Aiden ducked and slammed his fist into the other boy’s belly. Eddy fell with a thump and a grunt. Gasping for breath, he let out a high, shrill sound like air escaping a balloon. Aiden left him there, ducking down the staircase. He banged through the door at the bottom, jogging down the corridor, toward the courtyard.
“Aiden Partridge!” a man’s voice yelled his name from his right.
Turning, he saw Principal Harkness. The man was red in the face, his lips pressed so tightly together, they were white around the edge.
“What are you doing, young man?”
“Going to class.”
“Sorry, sir. I didn’t want to be late.”
“You’re not just late, boy, you’re coming to my office. Get moving!” he bellowed, pointing to the administration building.
Without a word, Aiden shuffled toward the office. He passed Burl, who was at his locker.
“Sup?” he asked quietly.
Aiden shrugged, shaking his head. The man and teen walked out the door. As it swung slowly shut behind them, Burl watched as the principal prodded his brother with his fingers. Harkness shoved him hard enough for Aiden to lose his balance. Catching himself, Aiden stepped further to his left, away from Harkness’ reach. The principal sped up so he could poke him again. Not liking what he saw, Burl went to a nearby classroom. Corin was just sitting down. Burl tipped his head at the youngest Partridge.
“I’m sorry, Ms. Tyson, I need to borrow my brother. It’s important.”
“Sure.” The teacher frowned, but nodded. “Need a hall pass?”
“No, ma’am. Thanks. We got called to the office.”
“Okay.” Still frowning and puzzled, she watched the boys hustle out the door, trailing their brother and Harkness. Concerned, Ms. Tyson followed them to the door. Catching the eye of Officer Mendez, she pointed. “Something’s not right.”
“I’ll have a look. Not to worry. I’ve got this.”
She went back to her class, forcing a smile. “Good morning, class.”
“Good morning, Ms. Tyson,” they said as she closed the door.
Aiden had expected to go into Mr. Harkness’ office. Instead, the principle took him to the restroom beside the auditorium. These were generally deserted during the day, and often kept locked. Today, the door opened easily, and Aiden was pushed in ahead of the principal. Instead of empty, it held three other people: Xander, Moe and Oliver. The three boys had murderous expressions on their faces as they squared off with Aiden. He turned to go back out, but Harkness blocked his escape.
“What’s this about?” Aiden asked, assessing the situation. He tallied his chances of surviving this encounter, and didn’t like the total.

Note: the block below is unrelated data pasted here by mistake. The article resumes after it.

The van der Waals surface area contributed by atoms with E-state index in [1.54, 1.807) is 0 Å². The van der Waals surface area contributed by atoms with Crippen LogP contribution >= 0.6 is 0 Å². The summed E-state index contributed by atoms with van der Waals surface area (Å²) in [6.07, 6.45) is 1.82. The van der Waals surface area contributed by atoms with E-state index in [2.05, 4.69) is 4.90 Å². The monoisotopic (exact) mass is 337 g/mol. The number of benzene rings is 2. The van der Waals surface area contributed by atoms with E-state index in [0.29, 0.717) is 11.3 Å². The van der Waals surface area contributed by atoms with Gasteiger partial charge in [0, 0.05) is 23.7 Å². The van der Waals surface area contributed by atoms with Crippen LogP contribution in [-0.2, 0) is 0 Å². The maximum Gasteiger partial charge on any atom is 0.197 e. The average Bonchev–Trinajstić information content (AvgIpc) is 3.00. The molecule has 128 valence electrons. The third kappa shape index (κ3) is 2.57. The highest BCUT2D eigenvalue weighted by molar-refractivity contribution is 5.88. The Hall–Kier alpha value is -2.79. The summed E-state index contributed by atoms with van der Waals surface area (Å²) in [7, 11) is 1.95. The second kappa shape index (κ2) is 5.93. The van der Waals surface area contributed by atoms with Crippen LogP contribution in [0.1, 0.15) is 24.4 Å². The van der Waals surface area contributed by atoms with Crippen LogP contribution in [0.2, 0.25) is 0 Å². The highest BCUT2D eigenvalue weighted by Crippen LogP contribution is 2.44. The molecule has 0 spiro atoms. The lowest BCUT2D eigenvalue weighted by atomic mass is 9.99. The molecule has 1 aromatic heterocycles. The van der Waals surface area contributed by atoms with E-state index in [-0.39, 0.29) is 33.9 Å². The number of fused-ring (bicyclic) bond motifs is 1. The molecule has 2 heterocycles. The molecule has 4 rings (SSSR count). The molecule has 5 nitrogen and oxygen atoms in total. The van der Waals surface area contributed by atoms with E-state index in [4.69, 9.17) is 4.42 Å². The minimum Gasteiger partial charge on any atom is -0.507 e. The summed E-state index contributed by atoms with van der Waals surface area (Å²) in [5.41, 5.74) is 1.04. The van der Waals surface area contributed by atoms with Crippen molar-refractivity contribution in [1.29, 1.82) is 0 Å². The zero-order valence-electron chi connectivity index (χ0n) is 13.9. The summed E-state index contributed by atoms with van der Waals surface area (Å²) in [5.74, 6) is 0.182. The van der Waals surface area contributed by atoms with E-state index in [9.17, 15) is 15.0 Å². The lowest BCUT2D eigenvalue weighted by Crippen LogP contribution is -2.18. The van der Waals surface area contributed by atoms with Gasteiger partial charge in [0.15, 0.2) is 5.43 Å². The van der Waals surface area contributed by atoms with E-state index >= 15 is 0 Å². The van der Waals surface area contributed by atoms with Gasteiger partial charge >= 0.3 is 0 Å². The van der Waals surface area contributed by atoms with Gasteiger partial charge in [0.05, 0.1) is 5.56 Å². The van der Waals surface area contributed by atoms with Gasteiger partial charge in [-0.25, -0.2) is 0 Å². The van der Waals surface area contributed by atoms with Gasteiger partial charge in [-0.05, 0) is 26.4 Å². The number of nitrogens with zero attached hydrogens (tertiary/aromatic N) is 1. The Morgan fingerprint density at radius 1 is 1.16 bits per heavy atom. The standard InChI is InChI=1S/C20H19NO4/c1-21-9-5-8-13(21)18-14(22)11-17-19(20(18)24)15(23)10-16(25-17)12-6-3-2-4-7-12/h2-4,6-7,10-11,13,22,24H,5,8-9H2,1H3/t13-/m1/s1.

“You know what this is about. You and your pals shut down a very lucrative enterprise. You embarrassed a lot of people, caused more trouble than you’re worth. Do you know what happens to interfering trouble makers?”
“No, but I figure I’m about to find out.” He knew he could take any one of the boys, maybe two, but three—not even he was that good. Xander looked a little spooked, but he’d join his hood friends if they jumped Aiden.
“You’re a pain in the ass, just like your old man. He never played the game, either.”
“I’d rather play my own,” Aiden said, shifting his weight to take on the boys when they rushed.
“Foolish boy.” Nodding, Harkness signaled for the hoods to jump Aiden.
Moe rushed in first, going low with his shoulder, catching Aiden in the gut. He knocked him back a few feet, narrowly missing the tiled wall near the door. He took a swung at Aiden’s nuts, but felt his fist blocked and twisted hard. Bellowing, he tried to connect with his left. This was blocked, too. A leg sweep brought him to his knees, screaming.
Xander hung back, but Oliver jumped in, taking another swing at Aiden. He couldn’t block Oliver and contain Moe, though he did duck. Oliver’s fist still smacked the side of his head, making his ears ring. Another fist came at his face, and someone punched him in the stomach. By this time, he didn’t know if all three were on him, or just two. Lost in the pounding fists, he felt himself falter. Just as he thought he was going down, someone yanked Moe away.
A cracking blow landed, followed by a smack against tile and a loud, ululating groan. Closer to him, he saw Oliver tugged from behind. Blood spattered him as a fist, not his, connected with the boy’s nose. Xander tried to run away, but Aiden tripped him. He fell, hitting his head on the sink. Slithering to the floor, he bled from a cut to the chin.
© 2019 Dellani Oakes